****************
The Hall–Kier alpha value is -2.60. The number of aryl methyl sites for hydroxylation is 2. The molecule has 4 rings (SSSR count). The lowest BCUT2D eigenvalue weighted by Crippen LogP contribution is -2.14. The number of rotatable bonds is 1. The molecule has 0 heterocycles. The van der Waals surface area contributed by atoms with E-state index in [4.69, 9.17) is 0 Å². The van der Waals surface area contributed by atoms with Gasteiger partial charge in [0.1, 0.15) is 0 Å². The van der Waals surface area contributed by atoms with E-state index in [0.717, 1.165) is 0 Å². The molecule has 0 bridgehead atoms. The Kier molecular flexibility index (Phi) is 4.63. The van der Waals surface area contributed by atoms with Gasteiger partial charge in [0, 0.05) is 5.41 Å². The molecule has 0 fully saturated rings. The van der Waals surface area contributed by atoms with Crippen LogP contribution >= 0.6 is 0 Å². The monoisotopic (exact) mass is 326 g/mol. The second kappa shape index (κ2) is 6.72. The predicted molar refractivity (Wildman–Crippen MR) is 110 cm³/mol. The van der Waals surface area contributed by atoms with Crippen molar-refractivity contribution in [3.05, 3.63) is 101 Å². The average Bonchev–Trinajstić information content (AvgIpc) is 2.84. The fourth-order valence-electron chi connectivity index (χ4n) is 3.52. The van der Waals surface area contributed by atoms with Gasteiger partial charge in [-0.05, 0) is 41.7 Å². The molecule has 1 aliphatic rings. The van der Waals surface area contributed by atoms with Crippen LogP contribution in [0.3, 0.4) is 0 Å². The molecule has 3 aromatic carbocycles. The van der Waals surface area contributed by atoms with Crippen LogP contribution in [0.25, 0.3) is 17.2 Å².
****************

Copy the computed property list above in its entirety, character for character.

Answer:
The Hall–Kier alpha value is -2.60. The number of aryl methyl sites for hydroxylation is 2. The molecule has 4 rings (SSSR count). The lowest BCUT2D eigenvalue weighted by Crippen LogP contribution is -2.14. The number of rotatable bonds is 1. The molecule has 0 heterocycles. The van der Waals surface area contributed by atoms with E-state index in [4.69, 9.17) is 0 Å². The van der Waals surface area contributed by atoms with Gasteiger partial charge in [0.1, 0.15) is 0 Å². The van der Waals surface area contributed by atoms with E-state index in [0.717, 1.165) is 0 Å². The molecule has 0 bridgehead atoms. The Kier molecular flexibility index (Phi) is 4.63. The van der Waals surface area contributed by atoms with Gasteiger partial charge in [0, 0.05) is 5.41 Å². The molecule has 0 fully saturated rings. The van der Waals surface area contributed by atoms with Crippen LogP contribution >= 0.6 is 0 Å². The monoisotopic (exact) mass is 326 g/mol. The second kappa shape index (κ2) is 6.72. The predicted molar refractivity (Wildman–Crippen MR) is 110 cm³/mol. The van der Waals surface area contributed by atoms with Crippen molar-refractivity contribution in [3.05, 3.63) is 101 Å². The average Bonchev–Trinajstić information content (AvgIpc) is 2.84. The fourth-order valence-electron chi connectivity index (χ4n) is 3.52. The van der Waals surface area contributed by atoms with Gasteiger partial charge in [-0.05, 0) is 41.7 Å². The molecule has 1 aliphatic rings. The van der Waals surface area contributed by atoms with Crippen LogP contribution in [0.3, 0.4) is 0 Å². The molecule has 3 aromatic carbocycles. The van der Waals surface area contributed by atoms with Crippen LogP contribution in [0.25, 0.3) is 17.2 Å².